Hay Removes Large Quantities of Nutrients

Every ton of hay produced removes approximately 40 lb N, 15 lb P2O5, and 50 lb K2O.  In a good year, approximately 120 lb N, 45 lb P2O5, and 150 lb K2O could be removed from each acre of hay ground. 

Moving Nutrients within Grazing Systems Using Hay

Hay feeding can be used to redistribute nutrients within a forage system.  Hay can be produced on paddocks or in fields that contain high levels of nutrients and then fed in areas that are low in fertility. 

Take Home Points

Although managing nutrient flows in forage systems can sometimes seem like a daunting task, remembering a few key concepts can help you develop a long-term strategy for nutrient flows in your grazing system.

· Rotational stocking improves nutrient distribution in pastures.

· Hay contains large quantities of nutrients. 

· Buying and feeding hay can be used to bring nutrients into grazing systems.

· Hay can be used to move nutrients within forage systems from areas of high concentration to areas of low concentration. 

· Spreading out hay feeding points improves nutrient distribution and increases the value of those nutrients. 

· Always feed hay on your poorest pastures.  

Read the full articles, including tables and graphics, in Cow Country News.

~ Chris Teutsch, for Cow Country News

Regional Grazing Event in Mt. Vernon, IL, August 2021

Make plans today to attend the 2021 Heart of America Grazing Conference. Join us Tuesday, August 10th for an informative pasture walk with dinner to follow on site. Then on Wednesday, August 11th we have a full day conference at the Mt. Vernon, Double Tree Hotel. Big names, popular speakers, and hot topics will be plentiful at the annual event that gathers livestock graziers from Illinois, Indiana, Ohio, Missouri, and Kentucky. “Don’t miss your chance to hear from—and learn from—people who know how to make it work.” Greg Judy, our featured speaker, will be discussing his current grazing operation and management along with his numerous years of experience. Register here.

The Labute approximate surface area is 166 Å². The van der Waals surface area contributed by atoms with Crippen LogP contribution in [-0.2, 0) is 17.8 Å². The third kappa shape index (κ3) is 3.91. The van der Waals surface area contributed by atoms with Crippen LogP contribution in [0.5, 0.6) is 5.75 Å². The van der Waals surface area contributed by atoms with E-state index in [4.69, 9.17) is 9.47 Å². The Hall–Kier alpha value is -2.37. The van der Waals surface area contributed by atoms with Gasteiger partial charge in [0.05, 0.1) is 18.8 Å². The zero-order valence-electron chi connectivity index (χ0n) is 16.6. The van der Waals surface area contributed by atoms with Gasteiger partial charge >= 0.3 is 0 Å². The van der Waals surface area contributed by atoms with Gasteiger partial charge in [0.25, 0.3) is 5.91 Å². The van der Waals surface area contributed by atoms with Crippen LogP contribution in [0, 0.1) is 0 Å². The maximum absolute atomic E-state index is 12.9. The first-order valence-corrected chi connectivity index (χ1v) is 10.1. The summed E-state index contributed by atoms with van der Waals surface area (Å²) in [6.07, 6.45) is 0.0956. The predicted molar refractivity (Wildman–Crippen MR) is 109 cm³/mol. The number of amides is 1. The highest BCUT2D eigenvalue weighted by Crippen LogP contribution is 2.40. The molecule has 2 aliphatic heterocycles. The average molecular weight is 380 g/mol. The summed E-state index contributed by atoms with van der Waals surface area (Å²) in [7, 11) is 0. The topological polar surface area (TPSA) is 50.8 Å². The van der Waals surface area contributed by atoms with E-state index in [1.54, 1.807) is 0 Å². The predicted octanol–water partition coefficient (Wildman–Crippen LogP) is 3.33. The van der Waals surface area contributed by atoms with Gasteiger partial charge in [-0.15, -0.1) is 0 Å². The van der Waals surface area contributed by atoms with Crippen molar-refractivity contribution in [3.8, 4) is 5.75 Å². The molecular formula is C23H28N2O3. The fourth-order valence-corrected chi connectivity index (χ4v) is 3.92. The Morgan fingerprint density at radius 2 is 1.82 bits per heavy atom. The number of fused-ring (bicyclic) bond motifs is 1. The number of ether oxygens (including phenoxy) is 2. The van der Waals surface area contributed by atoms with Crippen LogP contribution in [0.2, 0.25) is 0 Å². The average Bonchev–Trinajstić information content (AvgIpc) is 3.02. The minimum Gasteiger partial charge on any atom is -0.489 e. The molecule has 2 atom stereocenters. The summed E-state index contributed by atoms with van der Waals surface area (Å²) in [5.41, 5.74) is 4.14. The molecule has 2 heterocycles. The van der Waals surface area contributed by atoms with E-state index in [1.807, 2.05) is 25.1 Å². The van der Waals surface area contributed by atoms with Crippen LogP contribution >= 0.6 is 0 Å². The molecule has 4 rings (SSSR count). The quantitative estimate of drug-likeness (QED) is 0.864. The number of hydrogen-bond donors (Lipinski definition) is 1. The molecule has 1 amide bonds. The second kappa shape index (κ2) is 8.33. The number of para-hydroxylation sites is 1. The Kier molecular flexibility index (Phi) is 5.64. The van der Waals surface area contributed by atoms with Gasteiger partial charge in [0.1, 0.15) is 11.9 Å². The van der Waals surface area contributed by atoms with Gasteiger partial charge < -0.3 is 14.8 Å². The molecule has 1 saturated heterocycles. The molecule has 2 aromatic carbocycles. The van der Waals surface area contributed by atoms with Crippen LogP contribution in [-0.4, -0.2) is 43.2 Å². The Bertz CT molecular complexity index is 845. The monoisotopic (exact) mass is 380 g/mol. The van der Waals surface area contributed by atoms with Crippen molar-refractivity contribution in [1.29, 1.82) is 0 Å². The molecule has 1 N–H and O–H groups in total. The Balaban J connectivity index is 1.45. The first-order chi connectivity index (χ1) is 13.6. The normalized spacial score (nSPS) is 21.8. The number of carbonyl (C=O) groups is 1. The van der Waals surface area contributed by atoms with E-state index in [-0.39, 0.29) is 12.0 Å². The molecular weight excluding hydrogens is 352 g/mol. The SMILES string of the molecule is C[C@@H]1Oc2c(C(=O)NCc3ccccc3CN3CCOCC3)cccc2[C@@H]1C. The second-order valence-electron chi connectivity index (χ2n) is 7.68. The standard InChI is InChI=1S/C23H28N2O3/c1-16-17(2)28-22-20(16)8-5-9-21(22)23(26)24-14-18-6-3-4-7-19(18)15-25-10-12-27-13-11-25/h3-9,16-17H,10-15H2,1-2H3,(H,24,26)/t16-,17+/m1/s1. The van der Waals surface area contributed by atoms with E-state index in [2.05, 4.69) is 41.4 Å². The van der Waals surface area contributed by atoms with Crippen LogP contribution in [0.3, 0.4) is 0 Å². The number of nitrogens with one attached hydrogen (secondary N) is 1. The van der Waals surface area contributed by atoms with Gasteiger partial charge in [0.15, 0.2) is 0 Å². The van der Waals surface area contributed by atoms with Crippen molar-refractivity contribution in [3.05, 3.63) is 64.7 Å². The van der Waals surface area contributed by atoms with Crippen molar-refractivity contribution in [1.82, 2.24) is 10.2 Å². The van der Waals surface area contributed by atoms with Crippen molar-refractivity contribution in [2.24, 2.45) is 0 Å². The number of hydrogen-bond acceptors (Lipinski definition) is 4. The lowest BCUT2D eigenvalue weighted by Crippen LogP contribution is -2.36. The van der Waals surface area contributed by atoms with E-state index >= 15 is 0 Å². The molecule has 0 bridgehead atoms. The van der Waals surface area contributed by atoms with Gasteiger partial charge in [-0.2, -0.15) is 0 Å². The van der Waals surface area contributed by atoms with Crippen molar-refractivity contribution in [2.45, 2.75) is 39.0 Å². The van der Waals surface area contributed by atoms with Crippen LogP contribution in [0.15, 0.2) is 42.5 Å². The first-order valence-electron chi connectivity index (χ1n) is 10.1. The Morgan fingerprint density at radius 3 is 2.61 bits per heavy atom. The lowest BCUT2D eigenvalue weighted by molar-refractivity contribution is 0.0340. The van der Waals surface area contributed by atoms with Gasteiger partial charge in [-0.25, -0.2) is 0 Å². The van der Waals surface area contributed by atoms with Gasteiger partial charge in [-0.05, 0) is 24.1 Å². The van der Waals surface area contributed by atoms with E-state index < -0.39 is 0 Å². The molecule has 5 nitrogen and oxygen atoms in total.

Summer Annual Forage Pasture Walk

University of Kentucky forage specialists will showcase their research and discuss considerations for livestock producers wishing to incorporate summer annuals in their operations during a free Summer Annual Forage Field Walk. The walk will take place July 15 at the UK Research and Education Center in Princeton.  

Gene and Brittany harvesting summer annual forage variety trials before a rainstorm. Teutsch

Summer annual forages include sorghum, sudangrass, sorghum-sudangrass hybrids, crabgrass, teff and millets. They grow best when temperatures are between 80 and 90 degrees F. They can provide producers with high quality grazing when cool-season forages struggle in the heat and can help producers who are renovating pastures control erosion and weeds until they can seed cool-season perennials in the fall. 

Participants will tour research plots and variety trials and see hands-on demonstrations. Topics include fertility, establishment, grazing management, pest control, economics, species and testing for nitrates and prussic acid.